Debate 2 Recap: the Rumpus on the Campus, or The Brawl at Town Hall | Raucous Caucus | Tom Cushing | |

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By Tom Cushing

Debate 2 Recap: the Rumpus on the Campus, or The Brawl at Town Hall

Uploaded: Oct 19, 2012

Here are some miscellaneous impressions from the rancorous second presidential debate at Hofstra U. this week. I suspect that you may want to add a few of your own.

1 -- It was remarkable how timid the commentators were in their post-debate analysis – as if the herd needed to be given some clear direction before knowing in which direction they should stampede. Actually, there was a similar snouts-in-the-wind phenomenon after the first edition, with tentative indications of a Romney victory morphing into an eventual heaping pile of scorn for the President's tepid performance. This time, only Fox was decisive in its immediate conclusions – their unanimous dismay over the Moderator, the questions, the time allocations, etc., sent the clearest early message we got: when the fans spend all their time complaining about the umpire, you know their team lost. That said, the 'me-too' inclination of the current crop of media mavens is discouraging, in general.

2 -- To end all the bickering about time and order, the Moderator should be armed with a microphone kill-switch. All she'd have to do is show it to the candidates when they whined, and they'd desist, immediately. Who could imagine either of these alpha dogs risking such emasculation, even or especially at the hands of a woman-in-charge?

3 – I thought Mr. Obama gave far better than he got. I do not think he is wired for this kind of combat – his no-drama style is intent more on problem-solving. But he roused himself to this occasion and came across as firm, confident and in-charge. He even turned the cringe-worthy Libya situation to his favor, albeit with an assist from his opponent (BTW, I'm convinced that the Mod's confirmation of his Rose Garden statement was her payback to Mr. Romney for his verbal and gestural bullying, earlier in the session – good for her). Mr. Romney appeared truculent, by contrast.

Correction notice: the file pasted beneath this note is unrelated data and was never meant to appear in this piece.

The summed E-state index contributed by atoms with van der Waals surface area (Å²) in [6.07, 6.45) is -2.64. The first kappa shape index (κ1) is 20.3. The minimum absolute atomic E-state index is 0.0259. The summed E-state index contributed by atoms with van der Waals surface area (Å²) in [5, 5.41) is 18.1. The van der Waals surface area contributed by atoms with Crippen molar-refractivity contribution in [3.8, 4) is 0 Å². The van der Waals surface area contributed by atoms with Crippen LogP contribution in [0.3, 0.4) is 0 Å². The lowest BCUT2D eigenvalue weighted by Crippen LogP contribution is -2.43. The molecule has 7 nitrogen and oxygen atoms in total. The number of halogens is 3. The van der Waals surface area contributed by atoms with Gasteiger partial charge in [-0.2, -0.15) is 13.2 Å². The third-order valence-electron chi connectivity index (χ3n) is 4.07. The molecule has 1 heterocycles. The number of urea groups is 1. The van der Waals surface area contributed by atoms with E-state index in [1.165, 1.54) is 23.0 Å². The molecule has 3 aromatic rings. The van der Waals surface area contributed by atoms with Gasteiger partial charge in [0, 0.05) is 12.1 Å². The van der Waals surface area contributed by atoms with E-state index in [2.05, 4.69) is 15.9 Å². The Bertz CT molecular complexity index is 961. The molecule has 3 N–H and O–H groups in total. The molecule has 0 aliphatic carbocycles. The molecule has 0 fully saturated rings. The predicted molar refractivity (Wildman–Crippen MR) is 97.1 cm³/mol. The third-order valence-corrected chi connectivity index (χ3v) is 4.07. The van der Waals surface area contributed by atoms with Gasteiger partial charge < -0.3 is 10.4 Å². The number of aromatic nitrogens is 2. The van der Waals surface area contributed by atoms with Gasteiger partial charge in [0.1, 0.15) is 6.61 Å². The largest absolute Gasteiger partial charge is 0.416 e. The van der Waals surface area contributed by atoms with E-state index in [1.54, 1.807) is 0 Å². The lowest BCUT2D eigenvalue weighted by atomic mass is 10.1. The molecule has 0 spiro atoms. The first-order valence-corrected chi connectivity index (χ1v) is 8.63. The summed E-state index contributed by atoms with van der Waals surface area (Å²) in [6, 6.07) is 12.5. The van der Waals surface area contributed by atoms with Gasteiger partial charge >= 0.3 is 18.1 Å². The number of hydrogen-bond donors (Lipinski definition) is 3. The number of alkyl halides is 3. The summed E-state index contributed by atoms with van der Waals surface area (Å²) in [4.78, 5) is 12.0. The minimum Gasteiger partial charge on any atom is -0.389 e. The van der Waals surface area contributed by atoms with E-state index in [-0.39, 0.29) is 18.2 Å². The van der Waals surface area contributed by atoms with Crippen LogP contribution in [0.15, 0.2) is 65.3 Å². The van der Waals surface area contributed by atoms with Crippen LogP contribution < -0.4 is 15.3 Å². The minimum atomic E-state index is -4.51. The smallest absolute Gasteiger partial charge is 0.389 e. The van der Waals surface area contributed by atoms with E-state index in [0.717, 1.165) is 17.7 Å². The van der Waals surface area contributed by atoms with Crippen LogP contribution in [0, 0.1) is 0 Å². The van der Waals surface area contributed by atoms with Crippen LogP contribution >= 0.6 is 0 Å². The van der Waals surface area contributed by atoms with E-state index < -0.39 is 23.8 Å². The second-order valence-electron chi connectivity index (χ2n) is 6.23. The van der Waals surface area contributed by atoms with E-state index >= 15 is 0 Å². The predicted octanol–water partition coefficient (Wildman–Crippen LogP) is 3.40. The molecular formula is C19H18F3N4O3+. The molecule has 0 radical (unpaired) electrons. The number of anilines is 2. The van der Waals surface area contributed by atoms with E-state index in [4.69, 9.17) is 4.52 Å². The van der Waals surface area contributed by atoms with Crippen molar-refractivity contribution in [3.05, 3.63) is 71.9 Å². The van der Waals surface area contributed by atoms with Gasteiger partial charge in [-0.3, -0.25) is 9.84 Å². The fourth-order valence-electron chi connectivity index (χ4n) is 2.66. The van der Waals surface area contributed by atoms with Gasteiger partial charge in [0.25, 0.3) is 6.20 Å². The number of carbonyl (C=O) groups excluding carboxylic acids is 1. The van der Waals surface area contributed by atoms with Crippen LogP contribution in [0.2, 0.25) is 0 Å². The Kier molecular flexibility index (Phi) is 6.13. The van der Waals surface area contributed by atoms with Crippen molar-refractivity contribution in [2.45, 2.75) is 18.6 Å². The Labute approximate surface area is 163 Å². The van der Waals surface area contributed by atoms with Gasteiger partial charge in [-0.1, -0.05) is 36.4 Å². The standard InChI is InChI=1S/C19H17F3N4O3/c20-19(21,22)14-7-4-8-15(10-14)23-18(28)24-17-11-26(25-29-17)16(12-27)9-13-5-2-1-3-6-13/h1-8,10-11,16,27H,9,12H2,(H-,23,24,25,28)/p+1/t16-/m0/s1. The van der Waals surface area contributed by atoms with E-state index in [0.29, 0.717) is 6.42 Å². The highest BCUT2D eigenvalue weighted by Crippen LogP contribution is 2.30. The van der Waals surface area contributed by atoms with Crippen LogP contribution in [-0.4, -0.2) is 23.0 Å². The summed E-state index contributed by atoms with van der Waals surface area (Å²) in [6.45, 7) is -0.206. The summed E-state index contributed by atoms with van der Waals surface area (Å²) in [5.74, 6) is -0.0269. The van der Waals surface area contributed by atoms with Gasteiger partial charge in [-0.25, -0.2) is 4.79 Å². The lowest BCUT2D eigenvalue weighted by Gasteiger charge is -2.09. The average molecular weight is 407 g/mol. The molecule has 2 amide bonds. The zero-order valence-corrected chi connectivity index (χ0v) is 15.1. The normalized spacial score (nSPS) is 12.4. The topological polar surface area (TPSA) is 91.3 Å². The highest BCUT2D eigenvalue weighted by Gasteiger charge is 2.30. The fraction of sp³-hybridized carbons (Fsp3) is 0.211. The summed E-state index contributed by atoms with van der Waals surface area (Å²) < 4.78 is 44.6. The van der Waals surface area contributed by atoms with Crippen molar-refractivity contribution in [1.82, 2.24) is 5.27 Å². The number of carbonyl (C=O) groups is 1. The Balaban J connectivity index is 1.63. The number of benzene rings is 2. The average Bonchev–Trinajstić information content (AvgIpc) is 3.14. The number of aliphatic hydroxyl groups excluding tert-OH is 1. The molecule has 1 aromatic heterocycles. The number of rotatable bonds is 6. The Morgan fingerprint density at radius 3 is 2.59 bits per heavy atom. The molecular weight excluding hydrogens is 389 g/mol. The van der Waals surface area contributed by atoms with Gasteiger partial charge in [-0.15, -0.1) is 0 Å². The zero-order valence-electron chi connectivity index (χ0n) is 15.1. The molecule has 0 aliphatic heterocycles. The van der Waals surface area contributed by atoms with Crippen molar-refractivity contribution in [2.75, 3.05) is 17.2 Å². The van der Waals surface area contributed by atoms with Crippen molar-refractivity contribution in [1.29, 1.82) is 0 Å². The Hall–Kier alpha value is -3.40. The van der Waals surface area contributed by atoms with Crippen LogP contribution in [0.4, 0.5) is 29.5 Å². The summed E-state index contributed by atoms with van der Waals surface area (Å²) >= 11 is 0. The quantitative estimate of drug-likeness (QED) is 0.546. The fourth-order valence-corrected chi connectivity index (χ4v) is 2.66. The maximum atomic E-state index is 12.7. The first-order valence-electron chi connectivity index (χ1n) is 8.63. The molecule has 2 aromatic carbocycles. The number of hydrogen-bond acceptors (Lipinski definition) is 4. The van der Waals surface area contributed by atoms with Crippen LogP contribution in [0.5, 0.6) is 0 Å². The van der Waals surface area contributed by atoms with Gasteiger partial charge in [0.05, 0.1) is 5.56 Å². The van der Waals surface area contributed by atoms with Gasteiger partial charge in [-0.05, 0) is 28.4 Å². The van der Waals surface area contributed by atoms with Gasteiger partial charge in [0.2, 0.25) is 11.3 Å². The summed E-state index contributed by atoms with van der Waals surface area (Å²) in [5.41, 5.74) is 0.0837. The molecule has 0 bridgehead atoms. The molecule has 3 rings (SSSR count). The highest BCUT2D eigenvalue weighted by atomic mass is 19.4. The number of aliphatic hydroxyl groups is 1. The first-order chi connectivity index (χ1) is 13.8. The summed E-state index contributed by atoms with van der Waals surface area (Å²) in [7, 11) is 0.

4 -- The whole women-in-binders segment was remarkable, in several ways beyond the condescending phraseology. First, if true and as NPR pointed out, Romney's description constituted a remarkably clear endorsement of voluntary Affirmative Action. Who knew that he was a champion of such a liberal policy, anathema to his base? Perhaps they can take comfort in the fact that he actually did no such thing – those famous binders were compiled by an advocacy group in-advance of the election, and handed to him, unbidden, when he assumed office.

5 – Thus, we are presented with another example of the candidate's unfortunate practice of never letting the truth get in the way of a self-aggrandizing story. Did he think no one would check? And was he unaware of the follow-on fact that those women also left his Administration in droves, that he ended his term with fewer women advisors than his predecessor? His braggadocio did finally convince somebody to examine the halcyon mythology he has woven about his one-term service in Massachusetts. Query: where has the Obama campaign been on that subject, and did the Fifth Estate really need that kind of broad hint to go looking?

6 – Back on the media, it is dismaying to me that a candidate who has studiously dodged specifics at every turn, can continue to get away with it. Mr. Romney said – fully five times – "and I know how to do it." Really? Will nobody dissect the yawning chasm in job descriptions between the relative ease and great position authority of running a middle-sized business with the challenges of leading a fractious, multi-trillion-dollar nation in dire times? He keeps making this fundamentally false equivalence because "Trust Me" is easier, and seems to be working. The best argument against the so-called media bias is that, if they really were intent on his destruction, it would be impossible for them to be so uninspired and incompetent in pursuing it.

7 – As one more specific example of the above, it is blindingly obvious that the Romney-Ryan recovery plan is no plan at all, but a series of hoped-for outcomes, unattached to any real-world arithmetic. The candidate acknowledged as much in a lesser-quoted passage of his Boca Raton confessional. Has our education system so failed us, are we so bad at math, that this point eludes us? Has the tax code become so byzantine and dense that we'll believe just anything said about it? It is said that there was really only one business media analyst who swam against the Enron tide when it was high – everybody else was content to ride the wave, until it crashed on the rocks. Your country needs you, Madame Analyst.

Now it's your turn.